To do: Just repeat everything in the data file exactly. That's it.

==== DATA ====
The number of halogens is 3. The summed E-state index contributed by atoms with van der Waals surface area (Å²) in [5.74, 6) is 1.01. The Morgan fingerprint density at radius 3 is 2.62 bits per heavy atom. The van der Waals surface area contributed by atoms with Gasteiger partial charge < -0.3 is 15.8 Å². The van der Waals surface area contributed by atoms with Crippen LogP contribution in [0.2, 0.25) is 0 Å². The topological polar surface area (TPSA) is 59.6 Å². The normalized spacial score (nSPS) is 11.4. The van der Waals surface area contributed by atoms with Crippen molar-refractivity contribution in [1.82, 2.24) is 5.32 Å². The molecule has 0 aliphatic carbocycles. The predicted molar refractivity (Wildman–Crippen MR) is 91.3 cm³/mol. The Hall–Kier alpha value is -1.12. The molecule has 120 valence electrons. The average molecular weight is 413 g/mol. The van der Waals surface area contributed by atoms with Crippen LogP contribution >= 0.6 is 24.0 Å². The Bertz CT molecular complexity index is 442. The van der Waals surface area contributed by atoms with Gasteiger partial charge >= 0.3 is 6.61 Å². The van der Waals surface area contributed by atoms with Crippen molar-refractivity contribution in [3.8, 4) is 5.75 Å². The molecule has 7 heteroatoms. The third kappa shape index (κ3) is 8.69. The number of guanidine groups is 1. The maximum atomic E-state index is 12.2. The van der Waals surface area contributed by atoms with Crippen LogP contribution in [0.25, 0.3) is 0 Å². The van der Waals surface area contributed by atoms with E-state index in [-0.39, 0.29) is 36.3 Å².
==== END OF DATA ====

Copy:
The number of halogens is 3. The summed E-state index contributed by atoms with van der Waals surface area (Å²) in [5.74, 6) is 1.01. The Morgan fingerprint density at radius 3 is 2.62 bits per heavy atom. The van der Waals surface area contributed by atoms with Gasteiger partial charge < -0.3 is 15.8 Å². The van der Waals surface area contributed by atoms with Crippen LogP contribution in [0.2, 0.25) is 0 Å². The topological polar surface area (TPSA) is 59.6 Å². The normalized spacial score (nSPS) is 11.4. The van der Waals surface area contributed by atoms with Crippen molar-refractivity contribution in [1.82, 2.24) is 5.32 Å². The molecule has 0 aliphatic carbocycles. The predicted molar refractivity (Wildman–Crippen MR) is 91.3 cm³/mol. The Hall–Kier alpha value is -1.12. The molecule has 120 valence electrons. The average molecular weight is 413 g/mol. The van der Waals surface area contributed by atoms with Crippen LogP contribution >= 0.6 is 24.0 Å². The Bertz CT molecular complexity index is 442. The van der Waals surface area contributed by atoms with Gasteiger partial charge >= 0.3 is 6.61 Å². The van der Waals surface area contributed by atoms with Crippen molar-refractivity contribution in [3.8, 4) is 5.75 Å². The molecule has 7 heteroatoms. The third kappa shape index (κ3) is 8.69. The number of guanidine groups is 1. The maximum atomic E-state index is 12.2. The van der Waals surface area contributed by atoms with Crippen LogP contribution in [0.25, 0.3) is 0 Å². The van der Waals surface area contributed by atoms with E-state index in [-0.39, 0.29) is 36.3 Å².